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“ [151] involve the good and bad, the innocent and guilty, in the same calamity.”1

Hamilton, in the convention of New York, said: “To coerce the States is one of the maddest projects that was ever devised. . . . What picture does this idea present to our view? A complying State at war with a non-complying State: Congress marching the troops of one State into the bosom of another: . . . Here is a nation at war with itself. Can any reasonable man be well disposed toward a government which makes war and carnage the only means of supporting itself—a government that can exist only by the sword? . . . But can we believe that one State will ever suffer itself to be used as an instrument of coercion? The thing is a dream—it is impossible.”2

Unhappily, our generation has seen that, in the decay of the principles and feelings which animated the hearts of all patriots in that day, this thing, like many others then regarded as impossible dreams, has been only too feasible, and that states have permitted themselves to be used as instruments, not merely for the coercion, but for the destruction of the freedom and independence of their sister states.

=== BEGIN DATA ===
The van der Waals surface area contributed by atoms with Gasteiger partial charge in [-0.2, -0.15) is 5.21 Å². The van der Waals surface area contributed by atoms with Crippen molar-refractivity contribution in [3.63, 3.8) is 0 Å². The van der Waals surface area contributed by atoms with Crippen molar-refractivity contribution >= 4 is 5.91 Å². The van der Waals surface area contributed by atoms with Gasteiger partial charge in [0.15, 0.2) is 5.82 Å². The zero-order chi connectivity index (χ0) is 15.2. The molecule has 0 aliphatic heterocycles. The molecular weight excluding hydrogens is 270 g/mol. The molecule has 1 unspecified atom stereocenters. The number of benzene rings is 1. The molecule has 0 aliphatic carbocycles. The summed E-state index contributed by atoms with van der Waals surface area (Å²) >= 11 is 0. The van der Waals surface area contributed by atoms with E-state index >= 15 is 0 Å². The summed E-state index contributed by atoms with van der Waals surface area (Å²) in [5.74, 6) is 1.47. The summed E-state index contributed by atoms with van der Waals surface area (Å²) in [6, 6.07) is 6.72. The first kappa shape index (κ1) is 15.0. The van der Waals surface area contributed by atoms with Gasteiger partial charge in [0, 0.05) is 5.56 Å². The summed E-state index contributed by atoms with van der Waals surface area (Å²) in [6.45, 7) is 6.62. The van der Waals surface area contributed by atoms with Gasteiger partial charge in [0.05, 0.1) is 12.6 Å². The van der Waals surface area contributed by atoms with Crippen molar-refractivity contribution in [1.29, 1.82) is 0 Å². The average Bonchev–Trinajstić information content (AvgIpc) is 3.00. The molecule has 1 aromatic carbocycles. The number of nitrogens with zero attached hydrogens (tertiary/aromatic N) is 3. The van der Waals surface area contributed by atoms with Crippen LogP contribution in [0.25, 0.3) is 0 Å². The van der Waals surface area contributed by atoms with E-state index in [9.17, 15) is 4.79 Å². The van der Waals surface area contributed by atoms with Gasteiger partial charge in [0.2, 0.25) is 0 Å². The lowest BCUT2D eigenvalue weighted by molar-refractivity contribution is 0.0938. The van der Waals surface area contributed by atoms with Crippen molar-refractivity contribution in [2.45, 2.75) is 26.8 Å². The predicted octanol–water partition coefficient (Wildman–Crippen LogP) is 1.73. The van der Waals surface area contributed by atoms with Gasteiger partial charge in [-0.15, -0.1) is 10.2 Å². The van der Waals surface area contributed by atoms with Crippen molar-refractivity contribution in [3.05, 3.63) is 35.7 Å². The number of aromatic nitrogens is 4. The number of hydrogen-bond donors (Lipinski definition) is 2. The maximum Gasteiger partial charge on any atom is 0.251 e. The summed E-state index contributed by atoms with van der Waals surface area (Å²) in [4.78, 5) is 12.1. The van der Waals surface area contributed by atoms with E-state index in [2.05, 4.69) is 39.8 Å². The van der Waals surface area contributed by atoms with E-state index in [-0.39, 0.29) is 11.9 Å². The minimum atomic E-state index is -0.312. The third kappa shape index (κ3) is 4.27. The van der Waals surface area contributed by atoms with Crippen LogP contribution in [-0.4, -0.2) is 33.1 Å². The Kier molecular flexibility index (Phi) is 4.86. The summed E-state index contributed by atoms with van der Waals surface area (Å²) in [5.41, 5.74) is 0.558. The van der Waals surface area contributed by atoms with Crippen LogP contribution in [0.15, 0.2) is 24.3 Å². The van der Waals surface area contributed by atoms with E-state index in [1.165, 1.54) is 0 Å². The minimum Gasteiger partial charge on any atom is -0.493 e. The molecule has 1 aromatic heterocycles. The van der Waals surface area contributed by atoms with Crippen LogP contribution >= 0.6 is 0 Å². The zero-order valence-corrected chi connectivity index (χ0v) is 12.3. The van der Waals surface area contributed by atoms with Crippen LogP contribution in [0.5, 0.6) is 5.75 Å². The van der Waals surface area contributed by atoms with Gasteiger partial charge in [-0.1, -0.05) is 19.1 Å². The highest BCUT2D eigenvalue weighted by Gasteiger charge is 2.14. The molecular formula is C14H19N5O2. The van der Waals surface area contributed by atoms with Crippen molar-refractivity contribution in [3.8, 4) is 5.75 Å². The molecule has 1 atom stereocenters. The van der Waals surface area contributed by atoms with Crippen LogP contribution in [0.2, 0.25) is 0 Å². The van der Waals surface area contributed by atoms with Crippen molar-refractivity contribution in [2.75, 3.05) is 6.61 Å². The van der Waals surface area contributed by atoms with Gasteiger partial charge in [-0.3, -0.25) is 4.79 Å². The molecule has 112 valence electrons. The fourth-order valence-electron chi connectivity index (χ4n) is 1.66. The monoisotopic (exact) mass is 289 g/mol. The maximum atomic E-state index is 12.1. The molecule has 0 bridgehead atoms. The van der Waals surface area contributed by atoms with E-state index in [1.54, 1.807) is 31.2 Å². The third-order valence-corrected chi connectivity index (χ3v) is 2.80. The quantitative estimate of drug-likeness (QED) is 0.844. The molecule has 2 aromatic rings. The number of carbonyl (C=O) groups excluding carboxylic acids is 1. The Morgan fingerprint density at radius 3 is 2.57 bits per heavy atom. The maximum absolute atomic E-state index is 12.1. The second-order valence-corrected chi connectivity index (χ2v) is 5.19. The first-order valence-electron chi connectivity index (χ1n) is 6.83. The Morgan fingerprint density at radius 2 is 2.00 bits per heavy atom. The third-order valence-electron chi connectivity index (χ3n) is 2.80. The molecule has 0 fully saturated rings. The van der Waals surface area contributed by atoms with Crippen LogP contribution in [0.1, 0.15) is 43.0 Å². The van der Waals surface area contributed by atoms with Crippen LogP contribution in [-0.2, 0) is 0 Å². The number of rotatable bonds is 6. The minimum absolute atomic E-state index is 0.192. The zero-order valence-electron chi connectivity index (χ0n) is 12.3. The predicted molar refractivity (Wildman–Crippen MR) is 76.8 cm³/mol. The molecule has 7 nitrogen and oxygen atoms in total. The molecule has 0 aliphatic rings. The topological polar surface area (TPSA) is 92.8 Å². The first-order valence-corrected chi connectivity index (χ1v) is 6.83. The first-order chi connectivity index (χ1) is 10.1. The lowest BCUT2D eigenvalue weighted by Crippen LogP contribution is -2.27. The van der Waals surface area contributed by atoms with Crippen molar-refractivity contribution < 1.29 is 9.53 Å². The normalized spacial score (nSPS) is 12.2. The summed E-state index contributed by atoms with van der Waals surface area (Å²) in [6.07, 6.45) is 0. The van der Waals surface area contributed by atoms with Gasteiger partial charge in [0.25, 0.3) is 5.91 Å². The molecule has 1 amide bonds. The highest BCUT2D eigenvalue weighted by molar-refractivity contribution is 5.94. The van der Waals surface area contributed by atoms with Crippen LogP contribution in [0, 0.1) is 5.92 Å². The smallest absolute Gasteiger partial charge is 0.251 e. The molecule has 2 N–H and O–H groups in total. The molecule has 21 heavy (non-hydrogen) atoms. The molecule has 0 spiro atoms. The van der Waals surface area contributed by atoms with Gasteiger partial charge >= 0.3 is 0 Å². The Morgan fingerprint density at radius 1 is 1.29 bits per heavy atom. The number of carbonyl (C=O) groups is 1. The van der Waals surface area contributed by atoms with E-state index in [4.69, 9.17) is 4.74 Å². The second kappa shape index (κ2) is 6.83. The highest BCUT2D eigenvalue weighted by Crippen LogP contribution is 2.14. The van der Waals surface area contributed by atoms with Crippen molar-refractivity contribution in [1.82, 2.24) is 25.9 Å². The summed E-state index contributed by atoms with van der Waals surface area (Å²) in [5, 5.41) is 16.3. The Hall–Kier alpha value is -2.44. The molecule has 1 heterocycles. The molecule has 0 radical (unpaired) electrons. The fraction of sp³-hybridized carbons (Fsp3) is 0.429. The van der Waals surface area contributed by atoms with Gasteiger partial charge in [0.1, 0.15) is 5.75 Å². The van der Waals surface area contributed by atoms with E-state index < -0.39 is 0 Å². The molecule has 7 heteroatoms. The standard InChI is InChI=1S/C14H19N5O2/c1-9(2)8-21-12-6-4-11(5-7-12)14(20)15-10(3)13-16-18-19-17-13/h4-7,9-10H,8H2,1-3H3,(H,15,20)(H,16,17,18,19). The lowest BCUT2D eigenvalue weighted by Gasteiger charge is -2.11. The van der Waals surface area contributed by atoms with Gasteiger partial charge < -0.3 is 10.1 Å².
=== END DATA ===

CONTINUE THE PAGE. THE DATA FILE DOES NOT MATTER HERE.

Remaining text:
Edmund Randolph, governor of Virginia, although the mover of the original proposition to authorize the employment of the forces of the Union against a delinquent member, which had been so signally defeated in the federal convention, afterward, in the Virginia convention, made an eloquent protest against the idea of the employment of force against a state. “What species of military coercion,” said he, “could the General Government adopt for the enforcement of obedience to its demands? Either an army sent into the heart of a delinquent State, or blocking up its ports. Have we lived to this, then, that, in order to suppress and exclude tyranny, it is necessary to render the most affectionate friends the most bitter enemies, set the father against the son, and make the brother slay the brother? Is this the happy expedient that is to preserve liberty? Will it not destroy it? If an army be once introduced to force us, if once marched into Virginia, figure to yourselves what the dreadful consequence will be: the most lamentable civil war must ensue.”3

We have seen already how vehemently the idea of even judicial coercion was repudiated by Hamilton, Marshall, and others. The suggestion of military coercion was uniformly treated, as in the above extracts, with still more abhorrence. No principle was more fully and finally settled on the highest authority than that, under our system, there could be no coercion of a state.

1 Elliott's Debates, Vol. II, p. 199.

2 Ibid., pp. 232, 233.

3 Elliott's Debates, Vol. III, p. 117.

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